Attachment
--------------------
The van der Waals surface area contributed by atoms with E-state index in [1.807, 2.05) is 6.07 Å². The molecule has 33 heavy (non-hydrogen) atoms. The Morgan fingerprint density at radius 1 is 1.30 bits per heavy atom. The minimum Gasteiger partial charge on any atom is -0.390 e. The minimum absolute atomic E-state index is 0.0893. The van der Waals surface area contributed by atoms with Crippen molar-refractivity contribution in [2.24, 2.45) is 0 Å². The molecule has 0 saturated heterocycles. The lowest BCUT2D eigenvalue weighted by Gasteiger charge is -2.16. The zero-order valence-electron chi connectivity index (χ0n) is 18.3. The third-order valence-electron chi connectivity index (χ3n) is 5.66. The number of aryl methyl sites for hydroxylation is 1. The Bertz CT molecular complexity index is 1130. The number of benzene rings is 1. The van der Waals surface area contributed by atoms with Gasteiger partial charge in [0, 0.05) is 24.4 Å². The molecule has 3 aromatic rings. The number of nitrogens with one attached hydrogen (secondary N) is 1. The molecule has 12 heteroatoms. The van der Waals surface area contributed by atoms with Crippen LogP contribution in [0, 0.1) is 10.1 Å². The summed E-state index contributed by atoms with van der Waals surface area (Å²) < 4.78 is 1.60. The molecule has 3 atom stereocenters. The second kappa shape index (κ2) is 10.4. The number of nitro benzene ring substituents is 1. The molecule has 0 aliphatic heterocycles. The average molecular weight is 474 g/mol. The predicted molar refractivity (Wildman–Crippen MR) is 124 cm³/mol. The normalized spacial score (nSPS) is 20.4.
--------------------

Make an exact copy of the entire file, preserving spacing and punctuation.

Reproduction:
The van der Waals surface area contributed by atoms with E-state index in [1.807, 2.05) is 6.07 Å². The molecule has 33 heavy (non-hydrogen) atoms. The Morgan fingerprint density at radius 1 is 1.30 bits per heavy atom. The minimum Gasteiger partial charge on any atom is -0.390 e. The minimum absolute atomic E-state index is 0.0893. The van der Waals surface area contributed by atoms with Crippen molar-refractivity contribution in [2.24, 2.45) is 0 Å². The molecule has 0 saturated heterocycles. The lowest BCUT2D eigenvalue weighted by Gasteiger charge is -2.16. The zero-order valence-electron chi connectivity index (χ0n) is 18.3. The third-order valence-electron chi connectivity index (χ3n) is 5.66. The number of aryl methyl sites for hydroxylation is 1. The Bertz CT molecular complexity index is 1130. The number of benzene rings is 1. The van der Waals surface area contributed by atoms with Gasteiger partial charge in [0, 0.05) is 24.4 Å². The molecule has 3 aromatic rings. The number of nitrogens with one attached hydrogen (secondary N) is 1. The molecule has 12 heteroatoms. The van der Waals surface area contributed by atoms with Crippen LogP contribution in [0, 0.1) is 10.1 Å². The summed E-state index contributed by atoms with van der Waals surface area (Å²) < 4.78 is 1.60. The molecule has 3 atom stereocenters. The second kappa shape index (κ2) is 10.4. The number of nitro benzene ring substituents is 1. The molecule has 0 aliphatic heterocycles. The average molecular weight is 474 g/mol. The predicted molar refractivity (Wildman–Crippen MR) is 124 cm³/mol. The normalized spacial score (nSPS) is 20.4.